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Opinion

opinion | gareth cook

Psychology’s surprising self-analysis

Anna Parini for the Boston Globe

PSYCHOLOGY FINDS itself in the midst of a major media renaissance: bestselling books, popular magazine stories, blog posts that go viral. The public cannot get enough.

Yet among researchers, there is a dawning awareness of a potentially serious issue at the core of what they do. The experiments that offer so many insights and takeaways might be seriously flawed — the result of relying on too homogenous a sample. The engine of science runs on the fuel of experiments. If you are interested in conducting psychology experiments, you need people. And if you are a researcher at a university there is an obvious solution, the sea of undergrads right on campus.

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One survey of top journals by a researcher at Clark University found that two-thirds of the studies used American psychology undergrads as their sole subjects. This means that grand claims about human nature are based on the behavior of a narrow group of educated, relatively wealthy people at a particular moment in their lives.

Put another way, the subjects of psychology are WEIRD — they are Western and Educated, and they come from Industrialized, Rich, and Democratic societies, says University of British Columbia scholar Joseph Henrich. Working with two colleagues, he has found strong evidence that human psychology varies around the planet in fundamental ways.

For example, one of the lessons of modern psychology is that people work hard, sometimes unconsciously, to maintain a positive image of themselves; another is that most people tend to rate their own abilities as above average. But when you venture into other societies, these effects fade or disappear. It turns out that in these ways, and in many ways, the psychology of Americans is at the extreme edge of a spectrum, and that the only group which is even more of an outlier is a strange tribe known as the American undergraduate.

“If there was one group you wouldn’t want to use” to understand human psychology, says Henrich, “it would be American undergraduates.”

The differences run deep. The WEIRDos of the world differ in the way they conceive of themselves, in what they consider fair, in how much they value choice, and, quite literally, in how they see the world. There is a well-known illusion, in which one line appears longer than another, even though they are the same length. It was thought that the illusion was just a part of the way that perception works. But show it to someone like a San forager of the Kalahari, and there is no illusion. If something as basic as how the brain processes vision can be so different, one can only imagine the potential differences in, say, how someone makes a decision.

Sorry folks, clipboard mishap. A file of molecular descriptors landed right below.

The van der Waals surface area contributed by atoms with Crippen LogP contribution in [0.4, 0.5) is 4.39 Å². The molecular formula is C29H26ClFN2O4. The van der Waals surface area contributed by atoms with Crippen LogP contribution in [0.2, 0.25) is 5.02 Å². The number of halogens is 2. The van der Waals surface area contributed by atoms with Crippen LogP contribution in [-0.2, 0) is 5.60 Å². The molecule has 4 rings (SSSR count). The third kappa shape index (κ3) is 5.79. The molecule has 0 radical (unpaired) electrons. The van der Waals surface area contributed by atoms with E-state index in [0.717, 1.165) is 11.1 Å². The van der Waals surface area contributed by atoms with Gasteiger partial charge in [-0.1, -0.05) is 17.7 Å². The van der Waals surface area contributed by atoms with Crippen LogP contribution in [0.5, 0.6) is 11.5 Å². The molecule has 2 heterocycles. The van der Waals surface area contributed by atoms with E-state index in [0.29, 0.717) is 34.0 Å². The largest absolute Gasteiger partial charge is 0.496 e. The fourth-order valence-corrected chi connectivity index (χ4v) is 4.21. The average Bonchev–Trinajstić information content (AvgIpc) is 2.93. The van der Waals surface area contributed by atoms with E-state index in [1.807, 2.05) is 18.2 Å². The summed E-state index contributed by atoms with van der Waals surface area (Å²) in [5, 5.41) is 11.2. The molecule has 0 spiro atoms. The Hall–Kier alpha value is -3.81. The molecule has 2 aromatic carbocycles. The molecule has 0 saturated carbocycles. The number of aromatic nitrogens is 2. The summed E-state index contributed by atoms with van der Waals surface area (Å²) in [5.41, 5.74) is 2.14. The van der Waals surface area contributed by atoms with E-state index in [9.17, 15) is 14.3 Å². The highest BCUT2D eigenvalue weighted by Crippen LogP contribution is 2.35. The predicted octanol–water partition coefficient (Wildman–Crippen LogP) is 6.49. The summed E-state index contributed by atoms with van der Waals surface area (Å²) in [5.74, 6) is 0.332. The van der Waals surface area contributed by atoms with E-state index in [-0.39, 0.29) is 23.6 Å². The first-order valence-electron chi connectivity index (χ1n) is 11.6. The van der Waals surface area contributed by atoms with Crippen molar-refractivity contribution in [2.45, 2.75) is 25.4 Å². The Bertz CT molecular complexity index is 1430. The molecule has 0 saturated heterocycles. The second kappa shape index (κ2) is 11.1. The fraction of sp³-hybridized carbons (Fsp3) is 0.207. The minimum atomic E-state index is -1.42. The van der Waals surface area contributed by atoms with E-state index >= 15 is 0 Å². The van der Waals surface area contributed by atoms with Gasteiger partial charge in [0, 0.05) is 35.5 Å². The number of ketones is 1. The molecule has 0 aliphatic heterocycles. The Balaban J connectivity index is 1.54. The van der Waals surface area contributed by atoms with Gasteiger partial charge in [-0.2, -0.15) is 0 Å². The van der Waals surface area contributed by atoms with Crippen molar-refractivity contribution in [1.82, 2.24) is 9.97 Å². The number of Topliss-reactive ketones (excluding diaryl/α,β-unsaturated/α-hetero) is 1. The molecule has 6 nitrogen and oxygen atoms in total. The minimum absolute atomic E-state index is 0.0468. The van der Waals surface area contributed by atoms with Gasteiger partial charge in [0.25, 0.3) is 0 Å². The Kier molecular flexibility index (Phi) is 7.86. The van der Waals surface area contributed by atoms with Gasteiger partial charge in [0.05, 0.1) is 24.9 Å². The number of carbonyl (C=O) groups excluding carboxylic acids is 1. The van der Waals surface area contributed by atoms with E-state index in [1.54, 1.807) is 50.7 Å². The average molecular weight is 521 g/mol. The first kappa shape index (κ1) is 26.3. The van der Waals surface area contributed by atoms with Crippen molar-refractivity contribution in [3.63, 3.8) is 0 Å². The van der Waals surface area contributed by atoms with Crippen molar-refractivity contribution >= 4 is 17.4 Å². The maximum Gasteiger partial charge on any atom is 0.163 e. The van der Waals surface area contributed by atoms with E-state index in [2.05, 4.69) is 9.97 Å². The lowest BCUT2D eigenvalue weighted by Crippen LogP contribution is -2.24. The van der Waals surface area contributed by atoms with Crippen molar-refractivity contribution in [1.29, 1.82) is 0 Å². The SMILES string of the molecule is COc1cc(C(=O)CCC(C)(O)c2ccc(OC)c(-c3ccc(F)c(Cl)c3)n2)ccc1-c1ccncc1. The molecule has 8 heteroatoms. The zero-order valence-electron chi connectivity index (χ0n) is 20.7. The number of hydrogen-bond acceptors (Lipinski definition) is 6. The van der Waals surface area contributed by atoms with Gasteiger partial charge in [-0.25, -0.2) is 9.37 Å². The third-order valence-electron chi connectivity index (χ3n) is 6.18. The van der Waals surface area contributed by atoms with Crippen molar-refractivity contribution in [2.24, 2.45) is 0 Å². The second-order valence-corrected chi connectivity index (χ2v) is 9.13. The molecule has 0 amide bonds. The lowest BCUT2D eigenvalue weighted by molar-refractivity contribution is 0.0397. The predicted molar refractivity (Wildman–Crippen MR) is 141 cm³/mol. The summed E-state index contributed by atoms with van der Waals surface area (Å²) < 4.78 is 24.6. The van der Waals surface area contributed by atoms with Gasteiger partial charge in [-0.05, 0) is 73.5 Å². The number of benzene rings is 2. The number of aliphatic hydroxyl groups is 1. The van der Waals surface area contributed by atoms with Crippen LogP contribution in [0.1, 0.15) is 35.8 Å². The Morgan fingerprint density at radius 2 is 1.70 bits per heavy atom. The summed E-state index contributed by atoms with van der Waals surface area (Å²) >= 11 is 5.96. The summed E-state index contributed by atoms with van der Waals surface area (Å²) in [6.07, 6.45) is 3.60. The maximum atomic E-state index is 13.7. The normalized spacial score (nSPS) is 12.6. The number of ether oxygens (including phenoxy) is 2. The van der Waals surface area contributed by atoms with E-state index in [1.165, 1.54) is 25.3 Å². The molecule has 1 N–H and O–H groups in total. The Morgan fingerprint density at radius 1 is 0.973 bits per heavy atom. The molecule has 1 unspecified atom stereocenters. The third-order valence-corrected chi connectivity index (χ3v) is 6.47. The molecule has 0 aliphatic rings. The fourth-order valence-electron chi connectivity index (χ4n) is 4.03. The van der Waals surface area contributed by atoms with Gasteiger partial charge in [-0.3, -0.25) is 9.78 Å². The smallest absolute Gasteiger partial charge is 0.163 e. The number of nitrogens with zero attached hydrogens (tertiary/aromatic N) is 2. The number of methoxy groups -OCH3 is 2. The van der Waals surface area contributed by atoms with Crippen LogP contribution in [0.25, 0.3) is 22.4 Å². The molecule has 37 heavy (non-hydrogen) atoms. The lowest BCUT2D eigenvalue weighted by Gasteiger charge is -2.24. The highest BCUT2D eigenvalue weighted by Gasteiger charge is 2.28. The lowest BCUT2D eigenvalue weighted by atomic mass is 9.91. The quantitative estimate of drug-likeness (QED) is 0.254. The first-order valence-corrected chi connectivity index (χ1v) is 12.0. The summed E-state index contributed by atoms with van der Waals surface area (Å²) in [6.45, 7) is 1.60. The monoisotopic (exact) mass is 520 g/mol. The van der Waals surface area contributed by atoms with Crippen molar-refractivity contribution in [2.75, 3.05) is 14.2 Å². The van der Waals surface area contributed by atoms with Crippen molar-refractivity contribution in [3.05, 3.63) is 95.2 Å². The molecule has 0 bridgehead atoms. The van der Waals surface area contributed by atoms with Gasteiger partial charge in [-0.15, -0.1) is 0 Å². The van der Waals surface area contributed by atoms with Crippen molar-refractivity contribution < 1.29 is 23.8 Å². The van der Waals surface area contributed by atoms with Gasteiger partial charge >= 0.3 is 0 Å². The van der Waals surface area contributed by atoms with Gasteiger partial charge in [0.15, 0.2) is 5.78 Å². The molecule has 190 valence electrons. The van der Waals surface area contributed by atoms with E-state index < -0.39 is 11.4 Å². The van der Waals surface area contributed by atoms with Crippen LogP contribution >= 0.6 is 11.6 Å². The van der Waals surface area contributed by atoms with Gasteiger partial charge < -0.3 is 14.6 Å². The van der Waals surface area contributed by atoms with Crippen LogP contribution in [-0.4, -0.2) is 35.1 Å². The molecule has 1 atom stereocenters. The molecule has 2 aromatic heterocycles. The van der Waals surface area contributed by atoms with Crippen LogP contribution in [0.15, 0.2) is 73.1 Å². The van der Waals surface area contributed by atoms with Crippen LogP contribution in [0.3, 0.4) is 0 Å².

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This is of more than academic concern. In recent years, there has been a commendable move to use the insights of the behavioral sciences to improve not only ourselves but our societies. The aim now is to improve institutions — to make public schools run better, for example, or to alleviate poverty and other social ills. But psychology’s WEIRD problem suggests that these practitioners must move ahead with extreme care. People in the real world may not react the same way as psych students at an East Coast university.

“These policies don’t just apply to undergrads, so that gives you an incentive to understand things more generally,” says Harvard University researcher David Rand.

Rand recently started to pursue a fascinating solution. He uses a software platform, Amazon’s “Mechanical Turk,” which allows people from around the world to sign in and perform easy tasks. This gives him an inexpensive way to run experiments online using volunteers from around the world. It’s not perfect — it only includes fairly savvy Internet users who speak English — but he tells me that in experiments on moral reasoning, he is already seeing hints that established results using American undergrads don’t hold up.

Clearly, though, psychology as a field needs to do more of the hard work of testing its ideas in other contexts, beyond the relatively fast and easy experiments you can do down the hall. And the fact that others think differently is not so much a problem for psychology as it is an opportunity — a chance to come to a deeper understanding of the diversity of the mind.

Gareth Cook’s column appears monthly in the Globe.

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